Dogs and Predators: How to Protect Your Dog Against Coyotes and Birds of Prey
Up until two years ago, Dolly and Spot were city dogs. The only wildlife they encountered were squirrels and birds of the nonpredatory variety. We did run into a possum once on an after-dark walk, and its glowing eyes and hissing hello sent us running as if a pack of hellhounds were in pursuit.
We live in suburban Phoenix now, just a few blocks from miles and miles of reservation and state lands. More than once I have pulled over to check out a lost dog only to discover it was a coyote that didn’t want or need my help. And during a game of fetch in the green space near our home, a large bird at the far end caught my eye, but thankfully not the pups’ attention. It was a hawk, just hanging out on the grass. I decided it was time to head inside.
The need to keep pets safe from predator attacks gets its fair share of coverage by the media, but typically only when a coyote snatches a celebrity’s dog or a hawk drops a puppy from the sky. Regular dogs and cats go missing every day. Distraught owners often never know the fate of their beloved pets, but in certain areas of the country they can assume the worst.
With that in mind, I put together the following tips for protecting dogs against two common predators: coyotes and birds of prey. Check out Catster for info specific to kitties.
These pack animals live in every state except Hawaii. Coyotes eat whatever they can find, from seeds and fruit to small animals, both alive and dead. They pose a particular threat to cats and dogs weighing less than 25 pounds. That said, two coyotes could take down a larger animal, according to Rory Aikens, Public Information Officer with the Arizona Game and Fish Department. He explains, “One will keep the dog’s attention, while the other comes up behind to hamstring it.”
Aikens also corrects a common misunderstanding about coyotes. Many informational resources state that coyotes breed once a year in the spring, and that pet owners should be hyper-aware during this time, because the presence of pups increases food requirements for the pack. Aikens says coyotes can produce up to six litters per year, and stresses the need to stay vigilant no matter the season.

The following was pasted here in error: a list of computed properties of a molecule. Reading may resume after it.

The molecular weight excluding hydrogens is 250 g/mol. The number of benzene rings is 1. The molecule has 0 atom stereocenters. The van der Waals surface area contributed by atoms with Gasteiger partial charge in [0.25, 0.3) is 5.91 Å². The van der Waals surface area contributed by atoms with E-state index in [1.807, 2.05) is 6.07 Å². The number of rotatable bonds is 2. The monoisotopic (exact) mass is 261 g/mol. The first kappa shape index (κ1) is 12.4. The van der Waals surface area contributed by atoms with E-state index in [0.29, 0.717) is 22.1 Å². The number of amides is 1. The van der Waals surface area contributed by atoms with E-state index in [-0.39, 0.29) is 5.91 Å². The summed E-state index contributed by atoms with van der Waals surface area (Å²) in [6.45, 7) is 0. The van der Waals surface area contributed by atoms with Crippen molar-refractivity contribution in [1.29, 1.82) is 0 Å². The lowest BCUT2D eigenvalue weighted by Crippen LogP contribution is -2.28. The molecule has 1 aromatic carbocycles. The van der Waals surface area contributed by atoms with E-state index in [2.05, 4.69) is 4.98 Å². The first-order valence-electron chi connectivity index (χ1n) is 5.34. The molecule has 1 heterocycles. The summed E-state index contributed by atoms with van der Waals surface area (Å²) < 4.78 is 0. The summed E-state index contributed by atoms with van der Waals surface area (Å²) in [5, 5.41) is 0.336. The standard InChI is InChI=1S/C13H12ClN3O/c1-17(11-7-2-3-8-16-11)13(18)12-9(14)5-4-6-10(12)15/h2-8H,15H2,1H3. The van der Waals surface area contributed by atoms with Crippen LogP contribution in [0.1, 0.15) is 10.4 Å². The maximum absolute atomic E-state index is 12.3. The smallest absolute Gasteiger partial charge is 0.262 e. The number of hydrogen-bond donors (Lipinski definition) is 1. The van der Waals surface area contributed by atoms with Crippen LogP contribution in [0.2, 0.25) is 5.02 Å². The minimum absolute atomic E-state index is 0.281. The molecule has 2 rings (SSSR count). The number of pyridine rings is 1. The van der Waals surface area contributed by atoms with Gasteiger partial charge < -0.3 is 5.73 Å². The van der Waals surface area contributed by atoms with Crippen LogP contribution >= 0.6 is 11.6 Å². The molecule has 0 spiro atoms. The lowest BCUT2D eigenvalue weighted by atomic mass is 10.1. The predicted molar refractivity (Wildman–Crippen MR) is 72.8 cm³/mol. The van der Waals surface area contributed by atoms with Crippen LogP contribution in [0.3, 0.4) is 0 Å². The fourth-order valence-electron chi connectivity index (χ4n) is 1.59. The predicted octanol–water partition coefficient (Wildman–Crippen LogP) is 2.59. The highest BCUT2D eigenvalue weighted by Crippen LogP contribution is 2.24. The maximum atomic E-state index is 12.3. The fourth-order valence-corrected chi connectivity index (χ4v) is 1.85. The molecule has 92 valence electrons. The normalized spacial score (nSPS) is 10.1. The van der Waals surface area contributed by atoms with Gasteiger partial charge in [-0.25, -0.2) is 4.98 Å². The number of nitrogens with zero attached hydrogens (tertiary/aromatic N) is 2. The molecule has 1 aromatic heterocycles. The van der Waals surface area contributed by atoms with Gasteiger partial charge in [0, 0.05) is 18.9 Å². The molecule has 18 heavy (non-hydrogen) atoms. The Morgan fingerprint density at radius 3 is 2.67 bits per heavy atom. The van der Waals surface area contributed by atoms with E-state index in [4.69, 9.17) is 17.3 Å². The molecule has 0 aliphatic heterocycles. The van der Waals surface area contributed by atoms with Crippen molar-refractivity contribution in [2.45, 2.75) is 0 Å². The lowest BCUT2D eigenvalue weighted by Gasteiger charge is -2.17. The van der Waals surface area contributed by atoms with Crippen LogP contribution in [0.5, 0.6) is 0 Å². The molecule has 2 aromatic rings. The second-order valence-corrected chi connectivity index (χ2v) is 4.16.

1. Start in your backyard
While a wily coyote can breach just about any barrier, some do exist to keep the predators out if you have the freedom (read: no homeowners association) to install them. A coyote-proof fence measures 6 feet tall or higher and has a roller bar or 15-inch woven-wire extension on top. It also extends into the ground or has a wire apron to prevent coyotes from digging under and into your yard.
If HOA regulations prevent you from creating such a barrier, do the following to make your yard less attractive to the predators:
- Install motion-sensitive lighting.
- Trim landscaping to eliminate hiding places.
- Add a roof if you have an outside kennel.
- Remove bird feeders, pick up fallen fruits and nuts from trees, and regularly harvest gardens; the food attracts not only coyotes but also their natural prey.
- Keep trash bins in the garage or use animal-resistant models if allowed by your collector.
These efforts also deter invading mountain lions and bobcats, especially if you remove cavelike areas and water sources such as fountains. They also discourage nuisance animals such as possums and raccoons.
2. Change your behavior
If you live in an area where coyotes regularly roam, also make a habit of the following:
- Keep food and water bowls inside.
- Supervise your dog while in the yard, especially at dawn and dusk; never tie your dog up outside.
- Close any pet doors before dusk each day.
- Do not allow your dog to interact with wildlife; doing so teaches him or her it’s okay to approach strange animals.
- Never feed wildlife.
- Use a 6-foot, nonretractable leash and avoid walking at dawn and dusk.
3. Know how to handle an encounter